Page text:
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Are crypto assets property in law?


25 August 2023

Cayman Islands, British Virgin Islands

5 min read

Digital assets, insolvency and asset tracing in the Cayman Islands and BVI

With the rise of digital asset fraud and liquidations in the crypto industry globally, the courts have shown a continued willingness to assist litigants in overcoming the nuanced issues in the crypto present.

The BVI Court is one of the frontrunners in this developing jurisprudence, having deemed crypto assets to be "property" in line with recent English Court decisions and it is expected that, when faced with the issue, the Cayman Islands Court will follow suit.

As the case law continues to develop in relation to crypto assets, the key legal questions in the context of asset tracing and insolvency will be addressed.

In this article, Ogier partners Gemma Lardner (Cayman Islands) and Grant Carroll (BVI) and associates Corey Byrne (Cayman) and Romauld Johnson (BVI), give a broad overview of the issue of treating crypto assets as "property".

Crypto assets have the indicators of property

The English High Court's decision in AA v Persons Unknown[1] is authoritative on the subject. The court noted that English law generally did not recognise property other than choses in possession and choses in action. Crypto assets do not sit neatly within either category. A crypto asset is not a thing in possession because it is not tangible and so cannot be possessed in the traditional sense. While it is debatable whether crypto assets are things in action, the UK Jurisdiction Taskforce in its report - Legal statement on crypto assets and smart contracts (the UKJT's report) considered that failing to meet this criteria does not in itself preclude a cryptoasset from being treated as property.

In support of the proposition that a crypto asset is property, Bryan J in AA v Persons Unknown considered that a crypto asset (in that case, Bitcoin) satisfied the four criteria set out in Lord Wilberforce's classic definition of "property" in National Provincial Bank v Ainsworth[2]:

  • Definable

  • Identifiable by third parties

  • Capable in their assumption by third parties

  • Having some degree of permanence[3]

The UKJT's report[4] adds that "certainty, exclusivity, control and assignability" are additional characteristics of property rights. Although these features may not always be sufficient or definable, the English Courts have treated them as important indicators of property.

While there remains debate as to the category of property that digital assets fall within (for instance, in the subsequent case of Ltd v Persons Unknown[5], Pelling J indicated his view that cryptocurrencies should be considered a chose in action but did not elaborate further[6]), it is now well established in England and other Commonwealth jurisdictions that digital assets constitute a form of property over which owners may exercise traditional property rights.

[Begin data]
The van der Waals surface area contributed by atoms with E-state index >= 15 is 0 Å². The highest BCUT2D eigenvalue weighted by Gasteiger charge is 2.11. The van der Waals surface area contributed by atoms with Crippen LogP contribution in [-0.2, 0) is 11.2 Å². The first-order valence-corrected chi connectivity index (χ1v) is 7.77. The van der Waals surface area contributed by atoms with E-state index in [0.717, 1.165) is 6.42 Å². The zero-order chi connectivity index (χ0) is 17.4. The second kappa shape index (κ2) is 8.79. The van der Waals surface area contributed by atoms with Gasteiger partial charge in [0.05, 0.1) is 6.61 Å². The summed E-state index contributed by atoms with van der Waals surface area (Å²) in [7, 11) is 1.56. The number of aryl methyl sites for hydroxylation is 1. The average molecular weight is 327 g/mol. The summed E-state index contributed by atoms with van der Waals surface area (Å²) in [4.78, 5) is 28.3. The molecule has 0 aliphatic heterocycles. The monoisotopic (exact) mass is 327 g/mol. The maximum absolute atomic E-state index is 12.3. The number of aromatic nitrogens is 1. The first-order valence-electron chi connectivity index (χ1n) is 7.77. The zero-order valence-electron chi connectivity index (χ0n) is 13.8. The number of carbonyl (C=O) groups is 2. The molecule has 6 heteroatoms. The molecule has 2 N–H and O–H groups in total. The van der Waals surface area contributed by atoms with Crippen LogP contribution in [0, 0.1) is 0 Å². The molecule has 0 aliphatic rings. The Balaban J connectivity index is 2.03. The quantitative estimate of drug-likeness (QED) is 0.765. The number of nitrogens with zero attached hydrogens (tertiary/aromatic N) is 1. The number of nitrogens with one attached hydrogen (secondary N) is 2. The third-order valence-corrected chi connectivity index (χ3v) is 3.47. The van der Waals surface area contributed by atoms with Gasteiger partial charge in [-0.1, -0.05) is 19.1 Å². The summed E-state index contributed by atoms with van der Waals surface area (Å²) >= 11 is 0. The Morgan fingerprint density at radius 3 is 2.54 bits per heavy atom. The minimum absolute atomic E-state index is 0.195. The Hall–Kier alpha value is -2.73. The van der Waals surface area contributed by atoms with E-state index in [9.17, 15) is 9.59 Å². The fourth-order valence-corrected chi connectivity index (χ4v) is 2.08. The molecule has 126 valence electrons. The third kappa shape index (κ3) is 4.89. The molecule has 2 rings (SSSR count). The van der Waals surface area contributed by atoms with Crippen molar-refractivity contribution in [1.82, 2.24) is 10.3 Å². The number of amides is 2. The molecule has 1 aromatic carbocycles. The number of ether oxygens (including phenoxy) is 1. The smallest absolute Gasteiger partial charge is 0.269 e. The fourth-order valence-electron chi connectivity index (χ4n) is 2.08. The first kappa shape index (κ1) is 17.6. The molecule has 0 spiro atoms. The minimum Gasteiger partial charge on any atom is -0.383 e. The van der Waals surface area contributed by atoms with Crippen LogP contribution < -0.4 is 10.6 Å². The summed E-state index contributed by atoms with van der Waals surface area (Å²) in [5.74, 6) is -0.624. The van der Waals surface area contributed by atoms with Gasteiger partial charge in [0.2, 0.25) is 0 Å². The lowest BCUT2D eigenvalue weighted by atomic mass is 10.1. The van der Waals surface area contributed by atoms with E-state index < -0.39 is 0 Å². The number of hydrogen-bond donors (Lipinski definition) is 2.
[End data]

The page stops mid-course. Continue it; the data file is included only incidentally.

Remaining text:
The approach in AA v Persons Unknown has been influential and cryptocurrency has subsequently been recognised as property in other common law jurisdictions including the BVI[7], Singapore[8], New Zealand[9], Hong Kong[10], the United States[11] and Canada[12]. This approach has also been applied in public law contexts including for the purpose of orders relating to the proceeds of crime[13].

It does not appear to make any difference whether fungible and non-fungible assets to the property analysis are being discussed. As a reminder, fungible assets like most stocks and bonds, physical currency, and indeed crypto assets such as Bitcoin and Ethereum, are interchangeable while carrying the same value in the market. In contrast, a non-fungible token (NFT) is one of a kind because each bears unique identification codes on the blockchain distinguishing them from other (including seemingly identical) assets.

However, very recently the English Court in Osbourne v Persons Unknown Category A[14] endorsed the decision in AA v Persons Unknown and considered that there is at least a realistically arguable case that NFTs are to be treated as property in law, affirming the conclusion reached in Osbourne v Persons Unknown[15].

The benefits of crypto assets as property

The most important benefit of treating crypto assets as property is the availability of proprietary remedies against third parties. The English Court's decision in D'Aloia v Person Unknown & Ors[16] is a good example, where interim injunctive relief was granted against multiple defendants arising out of the fraudulent misappropriation of cryptocurrency by persons unknown.

Jack J in Chainswap Limited v The Owner of Digital Wallet et al[17] also indicated the BVI Court's willingness to grant a proprietary injunction in that case, had the applicant (the service-provider) presented an arguable case that the stolen tokens were its property. Similarly, in Re Gatecoin Limited[18] Chan J confirmed that cryptocurrencies constitute "property" under Hong Kong law such that the Hong Kong Court of First Instance would be willing to find that the assets were held on trust by an exchange, subject to satisfaction of the "three certainties" test[19].